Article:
William and his physical therapist work together to establish short- and long-term goals for his treatment. She designs a 6-week treatment program of 2 to 3 rehabilitation sessions per week. She prescribes ice for pain management and the use of a cervical collar intermittently throughout the day to alleviate pressure on the cervical spine, allowing it to heal. She instructs William in the use of a cervical pillow to properly support his spine at night, so he can begin sleeping more comfortably. She also educates William in correct posture to limit prolonged positioning (eg, limited sitting with frequent breaks).

    William's physical therapist performs light, manual cervical traction and soft-tissue mobilizations to relieve the pain radiating down his arm, and to relieve muscle tightness in the neck and shoulder blade regions. She instructs William in self-care techniques at home, including ice and gentle exercises. As his symptoms improve, they begin working on improving his left-shoulder strength, especially in the triceps region. She teaches him strengthening exercises for the shoulder blade region to promote better posture, and stretching exercises to help him safely return to the ball field. She encourages him to start a walking program to promote general physical fitness and spinal health.

    Together they evaluate his workstation, and determine that a square back spinal cushion in his office chair will support his lower back and improve his seated posture. She creates a comprehensive home-exercise program to help him meet his goals, and to continue progressing long after he has completed physical therapy.

    After a few weeks of diligent therapy sessions and working with his home-exercise program, William notices he is able to sleep again without pain. He can also resume his regular work, household, and recreational activities, including returning to coaching his son’s baseball team free of pain.


    What Kind of Physical Therapist Do I Need?

    All physical therapists are prepared through education and experience to treat cervical radiculopathy. However, you may want to consider:

    • A physical therapist who is experienced in treating people with cervical radiculopathy. Some physical therapists have a practice with an orthopedic or musculoskeletal focus.
    • A physical therapist who is a board-certified clinical specialist or who completed a residency or fellowship in orthopedics, spinal, or manual physical therapy. This therapist has advanced knowledge, experience, and skills that may apply to your condition.

    You can find physical therapists who have these and other credentials by using “Find a PT,” the online tool built by the American Physical Therapy Association to help you search for physical therapists with specific clinical expertise in your geographic area.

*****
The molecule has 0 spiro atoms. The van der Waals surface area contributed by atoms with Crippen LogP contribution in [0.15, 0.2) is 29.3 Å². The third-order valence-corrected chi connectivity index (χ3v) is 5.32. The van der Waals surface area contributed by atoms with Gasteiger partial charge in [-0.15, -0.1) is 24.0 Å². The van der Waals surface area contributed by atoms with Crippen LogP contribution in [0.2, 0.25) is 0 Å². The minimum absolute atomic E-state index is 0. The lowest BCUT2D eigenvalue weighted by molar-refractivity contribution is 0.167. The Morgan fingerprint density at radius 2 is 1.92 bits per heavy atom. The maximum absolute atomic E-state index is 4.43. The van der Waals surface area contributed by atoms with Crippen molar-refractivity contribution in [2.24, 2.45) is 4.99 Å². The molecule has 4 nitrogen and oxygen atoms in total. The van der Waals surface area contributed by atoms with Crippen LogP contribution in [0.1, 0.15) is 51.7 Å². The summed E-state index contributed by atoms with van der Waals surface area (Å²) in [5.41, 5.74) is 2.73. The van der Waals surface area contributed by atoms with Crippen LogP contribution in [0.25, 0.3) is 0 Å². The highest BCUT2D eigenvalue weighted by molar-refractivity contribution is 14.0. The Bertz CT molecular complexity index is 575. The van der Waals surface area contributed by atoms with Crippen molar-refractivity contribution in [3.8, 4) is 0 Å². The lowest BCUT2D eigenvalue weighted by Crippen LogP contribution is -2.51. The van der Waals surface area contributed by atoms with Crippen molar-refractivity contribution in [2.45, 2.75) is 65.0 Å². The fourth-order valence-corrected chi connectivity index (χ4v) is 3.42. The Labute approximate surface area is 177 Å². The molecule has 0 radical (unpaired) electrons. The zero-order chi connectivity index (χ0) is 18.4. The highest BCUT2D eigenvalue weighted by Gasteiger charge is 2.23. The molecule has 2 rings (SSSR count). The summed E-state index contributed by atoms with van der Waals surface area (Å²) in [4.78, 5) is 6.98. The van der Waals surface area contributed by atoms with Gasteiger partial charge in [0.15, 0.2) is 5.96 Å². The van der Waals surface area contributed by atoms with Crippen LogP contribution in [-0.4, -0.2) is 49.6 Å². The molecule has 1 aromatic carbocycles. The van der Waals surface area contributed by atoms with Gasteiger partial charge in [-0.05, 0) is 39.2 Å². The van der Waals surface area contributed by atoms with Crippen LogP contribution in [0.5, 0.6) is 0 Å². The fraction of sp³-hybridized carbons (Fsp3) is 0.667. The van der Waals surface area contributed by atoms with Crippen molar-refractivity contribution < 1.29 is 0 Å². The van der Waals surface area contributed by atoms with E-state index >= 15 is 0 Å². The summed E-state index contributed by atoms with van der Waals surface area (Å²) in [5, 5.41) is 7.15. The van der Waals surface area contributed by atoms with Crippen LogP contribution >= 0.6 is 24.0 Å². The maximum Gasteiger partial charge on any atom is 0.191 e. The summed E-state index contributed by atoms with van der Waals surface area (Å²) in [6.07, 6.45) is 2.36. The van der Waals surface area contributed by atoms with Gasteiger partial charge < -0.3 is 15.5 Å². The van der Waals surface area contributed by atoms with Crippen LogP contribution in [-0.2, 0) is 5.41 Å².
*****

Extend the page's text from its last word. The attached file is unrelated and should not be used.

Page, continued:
General tips when you're looking for a physical therapist (or any other health care provider):

    • Get recommendations from family and friends or from other health care providers.
    • When you contact a physical therapy clinic for an appointment, ask about the physical therapists' experience in helping people who have an underlying spinal diagnosis, including cervical radiculopathy.
    • During your first visit with the physical therapist, be prepared to describe your symptoms in as much detail as possible, and say what makes your symptoms worse.

    Further Reading

    The American Physical Therapy Association (APTA) believes that consumers should have access to information that could help them make health care decisions, and also prepare them for their visit with their health care provider.

    The following articles provide some of the best scientific evidence related to physical therapy treatment ofcervical radiculopathy. The articles report recent research and give an overview of the standards of practice both in the United States and internationally. The article titles are linked either to a PubMed* abstract of the article or to free full text, so that you can read it or print out a copy to bring with you to your health care provider.

    Langevin P, Roy JS, Desmeules F. Cervical radiculopathy: study protocol of a randomised clinical trial evaluating the effect of mobilisations and exercises targeting the opening of intervertebral foramen [NCT01500044]. BMC Musculoskelet Disord. 2012;13:10. Free Article.

    Boyles R, Toy P, Mellon J Jr, et al. Effectiveness of manual physical therapy in the treatment of cervical radiculopathy: a systems review. J Man Manip Ther. 2011;19(3):135–142. Free Article.

    Caridi JM, Pumberger M, Hughes AP. Cervical radiculopathy: a review. HSS J. 2011;7(3):265–272. Free Article.

    Dmytriv M, Rowland K, Gavagan T, Holub D. PT or cervical collar for cervical radiculopathy? J Fam Pract. 2010;59(5):269–272. Free Article.

    Rubinstein SM, Pool JJ, van Tulder MW, et al. A systematic review of the diagnostic accuracy of provocative tests of the neck for diagnosing cervical radiculopathy. Eur Spine J. 2007;16(3):307–319. Free Article.

    Cervical radiculopathy. Medscape website. http://emedicine.medscape.com/article/94118-overview. Accessed March 15, 2014.

    Cervical radiculopathy clinical presentation. Medscape website. http://emedicine.medscape.com/article/94118-clinical. Accessed March 15, 2014.

    *PubMed is a free online resource developed by the National Center for Biotechnology Information (NCBI). PubMed contains millions of citations to biomedical literature, including citations in the National Library of Medicine’s MEDLINE database.

    Authored by Julie A. Mulcahy, PT, MPT. Reviewed by the MoveForwardPT.com editorial board.